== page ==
Veteran New York Times congressional reporter Carl Hulse and Emily Cochrane teamed to scoff alongside Democrats at Republican opposition to ThinkProgress chief Neera Tanden as Biden’s choice to fill the Office of Management and Budget: “Balking at Tanden, G.O.P. Signals Fight.” The position requires Senate confirmation, and control of that body is up in the air until January runoff elections in Georgia.
Hulse in particular has a history of defending Democrats and gloating alongside them at perceived Republican troubles, and he thoroughly enjoyed himself:
The fierce and pre-emptive Republican pushback against President-elect Joseph R. Biden Jr.’s choice of Neera Tanden this week to head the White House budget office underscored the difficulties the incoming administration will face in maneuvering its nominees through a polarized Senate.
In the 11 years since Mr. Biden served in the chamber, partisanship has intensified, and nominations -- once an area dominated by courtesy, comity and a presumption of accommodation -- have become just another brutal battlefield.
The text box to the story in Wednesday’s Times warned innocent Joe Biden, who served in the Senate for 36 years and dished out more than of his fair share of contempt toward Republicans, “Does Biden recognize the polarization he will confront?”
Republicans will not be eager to accede to Mr. Biden’s choices if they can find reason for opposition. And disparaging comments about Republicans on Twitter from Ms. Tanden, a longtime Democratic policy adviser and head of a liberal think tank, were enough for many Republicans to threaten the nomination well before it was made official on Tuesday.
“Trumpism has infected the entire Republican caucus,” said James P. Manley, a former longtime top Senate Democratic aide, who urged the incoming administration to brace for intense opposition from Republicans led by Senator Mitch McConnell of Kentucky….
Then Hulse and Cochrane really dug in to the Democratic talking points:
Democrats scoffed at the criticisms surrounding Ms. Tanden’s selection, particularly over her Twitter feed -- given that most Senate Republicans have diligently spent four years evading queries about the array of policy announcements, racist commentary and inflammatory attacks on their own colleagues from Mr. Trump on Twitter.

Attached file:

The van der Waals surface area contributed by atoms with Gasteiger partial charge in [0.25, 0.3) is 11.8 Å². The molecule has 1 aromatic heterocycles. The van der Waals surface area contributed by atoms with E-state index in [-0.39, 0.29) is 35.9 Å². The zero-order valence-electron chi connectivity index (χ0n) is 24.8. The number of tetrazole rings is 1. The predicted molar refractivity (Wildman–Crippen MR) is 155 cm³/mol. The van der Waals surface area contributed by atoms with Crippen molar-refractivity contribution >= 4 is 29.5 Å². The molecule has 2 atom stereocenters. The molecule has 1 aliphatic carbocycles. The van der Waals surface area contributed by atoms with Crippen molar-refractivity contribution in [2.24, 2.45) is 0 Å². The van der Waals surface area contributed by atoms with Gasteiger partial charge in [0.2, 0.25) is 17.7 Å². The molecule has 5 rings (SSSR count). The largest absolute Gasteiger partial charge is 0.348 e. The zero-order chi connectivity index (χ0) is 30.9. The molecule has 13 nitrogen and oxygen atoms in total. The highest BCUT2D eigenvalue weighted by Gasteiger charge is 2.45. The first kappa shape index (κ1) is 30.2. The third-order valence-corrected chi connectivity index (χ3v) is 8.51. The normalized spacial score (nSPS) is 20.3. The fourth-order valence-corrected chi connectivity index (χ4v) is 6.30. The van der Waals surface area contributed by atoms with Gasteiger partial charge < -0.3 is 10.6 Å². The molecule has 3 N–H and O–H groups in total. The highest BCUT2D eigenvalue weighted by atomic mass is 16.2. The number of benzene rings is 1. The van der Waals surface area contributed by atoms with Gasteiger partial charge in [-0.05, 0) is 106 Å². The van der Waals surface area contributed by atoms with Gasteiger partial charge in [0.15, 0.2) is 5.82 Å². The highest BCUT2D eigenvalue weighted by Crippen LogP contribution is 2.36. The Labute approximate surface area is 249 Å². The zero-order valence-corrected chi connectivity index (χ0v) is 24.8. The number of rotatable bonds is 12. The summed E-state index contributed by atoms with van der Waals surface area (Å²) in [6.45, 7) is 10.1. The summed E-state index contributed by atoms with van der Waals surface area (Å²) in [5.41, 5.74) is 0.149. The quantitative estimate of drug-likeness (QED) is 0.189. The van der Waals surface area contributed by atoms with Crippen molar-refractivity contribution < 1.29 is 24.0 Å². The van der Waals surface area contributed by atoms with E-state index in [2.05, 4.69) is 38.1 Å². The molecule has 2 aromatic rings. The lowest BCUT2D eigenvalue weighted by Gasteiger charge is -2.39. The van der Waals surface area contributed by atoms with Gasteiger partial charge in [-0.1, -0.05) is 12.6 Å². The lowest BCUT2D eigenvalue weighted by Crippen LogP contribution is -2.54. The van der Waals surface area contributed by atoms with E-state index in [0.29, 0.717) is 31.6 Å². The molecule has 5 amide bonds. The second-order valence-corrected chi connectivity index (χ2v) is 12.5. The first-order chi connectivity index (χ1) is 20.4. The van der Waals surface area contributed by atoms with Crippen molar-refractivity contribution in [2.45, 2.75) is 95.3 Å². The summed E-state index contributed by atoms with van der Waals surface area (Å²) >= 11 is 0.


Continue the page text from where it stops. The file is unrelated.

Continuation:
“After spending four years pretending that they didn’t see the latest insane tweet from President Trump, Senate Republicans seem to have found a newfound interest in the Twitter feeds of President-elect Biden’s cabinet selection,” Senator Chuck Schumer of New York, the Democratic leader, said on the Senate floor. “A few critical tweets about substantive policy positions have caused Senate Republicans to label Ms. Tanden’s nomination ‘radioactive.’ Spare us the hyperbole.”
Democrats also said they were astounded by calls from Republicans for extensive disclosures of business dealings from Mr. Biden’s potential picks after the record compiled by Mr. Trump.
“This is just stunning, even by the double standards of Washington,” said Senator Ron Wyden, Democrat of Oregon, who labeled the Trump administration “the Babe Ruth of darkness.”
The Times left out other Tanden Twitter controversies, as documented by Twitchy, such as the time Tanden signed on to the conspiratorial idea that votes in the 2016 election for Hillary Clinton were erased by Russian hackers. This from the same party that mocked Trump's complaints of election fraud. (Tanden is now madly deleting her old tweets.)
In the same edition, White House correspondent Annie Karni introduced profiles of four women on the Biden White House communication team: “Greeting the Press: Four Women Who Will Handle the Media in the Biden White House” When was the last time a White House communications team got fawning profiles in the press? (In one profile, Biden himself was misleadingly called “a deal-making centrist,” which ignores his actual voting history and how aggressively Biden tacked left to win the Democratic nomination.)
The restoration of “truth” was illustrated in the ad by a photograph of the podium in the White House briefing room, which under President Trump has been used to disseminate falsehoods and to undermine the credibility of a news media that his aides have referred to as the “opposition party.”